From Ancel Glink's labor & employment blog, The Workplace Report: Give Your Employees Time Off To Vote
With Election Day fast approaching, employers should be aware of their obligations to employees who wish to vote. While no federal laws require employers to give employees time off to vote, many states have passed such laws.
Illinois is one of those states. Illinois law (10 ILCS 5/17-15) requires employers to give employees two consecutive hours of paid time off on the day of an election in order to vote. This two hours of time off can only take place during the time that the polls are open, which this year will be from 6 a.m. to 7 p.m. So, this law does not permit employees to take time off from work for early voting.
Employees must request time off to vote prior to Election Day. Employees who are not required to work for a two hour time period after the polls open or before they close are not entitled to time off from work. This means that an employee who works a shift from 10 a.m. to 3 p.m. would not be able to request two hours off to vote. Employers can specify when their employees can take their time off.
Only employees who are eligible to vote may take time off to do so. That means that unregistered voters or those employees who do not have the right to vote (i.e. felons, non-citizens, etc.) cannot request time off to vote. Employers have the right to ask an employee to provide proof of his or her eligibility prior to providing time off to vote.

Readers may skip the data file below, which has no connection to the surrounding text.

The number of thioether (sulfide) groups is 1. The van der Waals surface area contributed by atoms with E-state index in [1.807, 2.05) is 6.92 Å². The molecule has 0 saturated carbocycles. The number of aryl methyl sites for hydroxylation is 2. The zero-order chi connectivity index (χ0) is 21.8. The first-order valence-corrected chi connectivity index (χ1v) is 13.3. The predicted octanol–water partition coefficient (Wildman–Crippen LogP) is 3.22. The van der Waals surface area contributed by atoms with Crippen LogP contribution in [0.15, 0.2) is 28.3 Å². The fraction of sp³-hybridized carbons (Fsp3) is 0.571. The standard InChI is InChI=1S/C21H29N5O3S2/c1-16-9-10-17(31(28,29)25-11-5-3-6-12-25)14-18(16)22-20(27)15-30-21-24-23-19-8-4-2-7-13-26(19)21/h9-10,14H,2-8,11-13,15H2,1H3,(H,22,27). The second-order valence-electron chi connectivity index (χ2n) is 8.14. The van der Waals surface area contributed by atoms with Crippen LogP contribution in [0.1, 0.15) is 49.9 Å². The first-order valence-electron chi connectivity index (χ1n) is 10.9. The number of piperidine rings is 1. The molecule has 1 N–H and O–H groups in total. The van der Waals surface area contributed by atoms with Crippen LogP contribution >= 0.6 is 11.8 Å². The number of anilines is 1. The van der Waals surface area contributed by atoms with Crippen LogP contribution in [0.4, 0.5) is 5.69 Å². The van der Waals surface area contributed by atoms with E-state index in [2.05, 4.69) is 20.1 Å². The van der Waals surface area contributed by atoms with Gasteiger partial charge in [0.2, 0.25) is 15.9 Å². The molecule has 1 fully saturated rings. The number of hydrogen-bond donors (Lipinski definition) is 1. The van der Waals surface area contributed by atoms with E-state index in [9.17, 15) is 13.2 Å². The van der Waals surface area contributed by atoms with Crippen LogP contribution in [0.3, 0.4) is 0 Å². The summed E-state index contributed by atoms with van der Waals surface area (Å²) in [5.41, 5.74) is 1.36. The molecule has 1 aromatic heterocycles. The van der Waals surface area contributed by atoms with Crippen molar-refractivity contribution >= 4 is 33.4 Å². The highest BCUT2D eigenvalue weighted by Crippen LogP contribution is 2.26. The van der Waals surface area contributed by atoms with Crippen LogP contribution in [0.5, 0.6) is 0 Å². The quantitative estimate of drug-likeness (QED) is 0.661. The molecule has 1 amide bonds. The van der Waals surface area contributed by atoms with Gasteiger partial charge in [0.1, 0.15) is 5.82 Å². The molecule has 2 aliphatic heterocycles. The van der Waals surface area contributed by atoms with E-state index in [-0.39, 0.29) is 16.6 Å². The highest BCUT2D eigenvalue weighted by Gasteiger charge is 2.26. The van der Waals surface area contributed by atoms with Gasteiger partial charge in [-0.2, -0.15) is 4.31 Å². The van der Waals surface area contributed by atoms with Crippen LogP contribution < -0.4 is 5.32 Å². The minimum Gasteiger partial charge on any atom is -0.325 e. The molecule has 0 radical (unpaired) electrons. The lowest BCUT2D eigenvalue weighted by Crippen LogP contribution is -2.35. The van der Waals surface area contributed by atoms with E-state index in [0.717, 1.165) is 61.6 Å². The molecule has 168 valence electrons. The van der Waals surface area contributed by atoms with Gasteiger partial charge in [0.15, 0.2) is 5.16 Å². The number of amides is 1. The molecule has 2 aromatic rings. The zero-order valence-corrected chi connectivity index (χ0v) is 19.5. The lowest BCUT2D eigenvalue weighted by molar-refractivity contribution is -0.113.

Employers must provide their employees with time off to vote for every election, not just state and federal elections. This means that an employee has a right to two hours of time off to vote in a municipal election. However, employers do not have to provide employees with time off to vote in a primary. Only general or special elections are covered by Illinois law.
Employers with 25 or more employees also must permit an employee to take time off to serve as an election judge. However, an employee must provide his or her employer with 20 days of written notice prior to taking time off to serve as an election judge. An employer is not required to pay an employee for this time off.